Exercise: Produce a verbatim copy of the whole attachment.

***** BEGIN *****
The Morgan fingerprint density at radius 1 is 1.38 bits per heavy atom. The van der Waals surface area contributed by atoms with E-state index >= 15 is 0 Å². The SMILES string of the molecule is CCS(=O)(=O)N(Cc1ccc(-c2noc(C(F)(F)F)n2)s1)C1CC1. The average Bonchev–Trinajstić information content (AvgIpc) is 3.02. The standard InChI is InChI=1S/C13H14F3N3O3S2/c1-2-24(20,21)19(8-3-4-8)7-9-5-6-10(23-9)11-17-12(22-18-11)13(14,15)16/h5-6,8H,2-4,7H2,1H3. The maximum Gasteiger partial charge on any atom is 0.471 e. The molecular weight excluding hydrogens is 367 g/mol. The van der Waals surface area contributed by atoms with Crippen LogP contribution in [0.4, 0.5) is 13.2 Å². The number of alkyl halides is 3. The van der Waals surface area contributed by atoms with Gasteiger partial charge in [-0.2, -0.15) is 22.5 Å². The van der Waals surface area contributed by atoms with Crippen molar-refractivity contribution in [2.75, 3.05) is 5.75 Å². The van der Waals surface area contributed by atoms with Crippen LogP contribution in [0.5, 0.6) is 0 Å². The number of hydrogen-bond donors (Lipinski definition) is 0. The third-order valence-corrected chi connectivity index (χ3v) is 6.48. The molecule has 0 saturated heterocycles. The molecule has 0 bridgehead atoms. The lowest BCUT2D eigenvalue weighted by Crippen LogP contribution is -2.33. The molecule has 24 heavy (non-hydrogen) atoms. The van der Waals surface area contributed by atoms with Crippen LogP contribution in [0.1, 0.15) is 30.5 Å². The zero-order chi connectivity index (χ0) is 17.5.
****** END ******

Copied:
The Morgan fingerprint density at radius 1 is 1.38 bits per heavy atom. The van der Waals surface area contributed by atoms with E-state index >= 15 is 0 Å². The SMILES string of the molecule is CCS(=O)(=O)N(Cc1ccc(-c2noc(C(F)(F)F)n2)s1)C1CC1. The average Bonchev–Trinajstić information content (AvgIpc) is 3.02. The standard InChI is InChI=1S/C13H14F3N3O3S2/c1-2-24(20,21)19(8-3-4-8)7-9-5-6-10(23-9)11-17-12(22-18-11)13(14,15)16/h5-6,8H,2-4,7H2,1H3. The maximum Gasteiger partial charge on any atom is 0.471 e. The molecular weight excluding hydrogens is 367 g/mol. The van der Waals surface area contributed by atoms with Crippen LogP contribution in [0.4, 0.5) is 13.2 Å². The number of alkyl halides is 3. The van der Waals surface area contributed by atoms with Gasteiger partial charge in [-0.2, -0.15) is 22.5 Å². The van der Waals surface area contributed by atoms with Crippen molar-refractivity contribution in [2.75, 3.05) is 5.75 Å². The van der Waals surface area contributed by atoms with Crippen LogP contribution in [0.5, 0.6) is 0 Å². The number of hydrogen-bond donors (Lipinski definition) is 0. The third-order valence-corrected chi connectivity index (χ3v) is 6.48. The molecule has 0 saturated heterocycles. The molecule has 0 bridgehead atoms. The lowest BCUT2D eigenvalue weighted by Crippen LogP contribution is -2.33. The molecule has 24 heavy (non-hydrogen) atoms. The van der Waals surface area contributed by atoms with Crippen LogP contribution in [0.1, 0.15) is 30.5 Å². The zero-order chi connectivity index (χ0) is 17.5.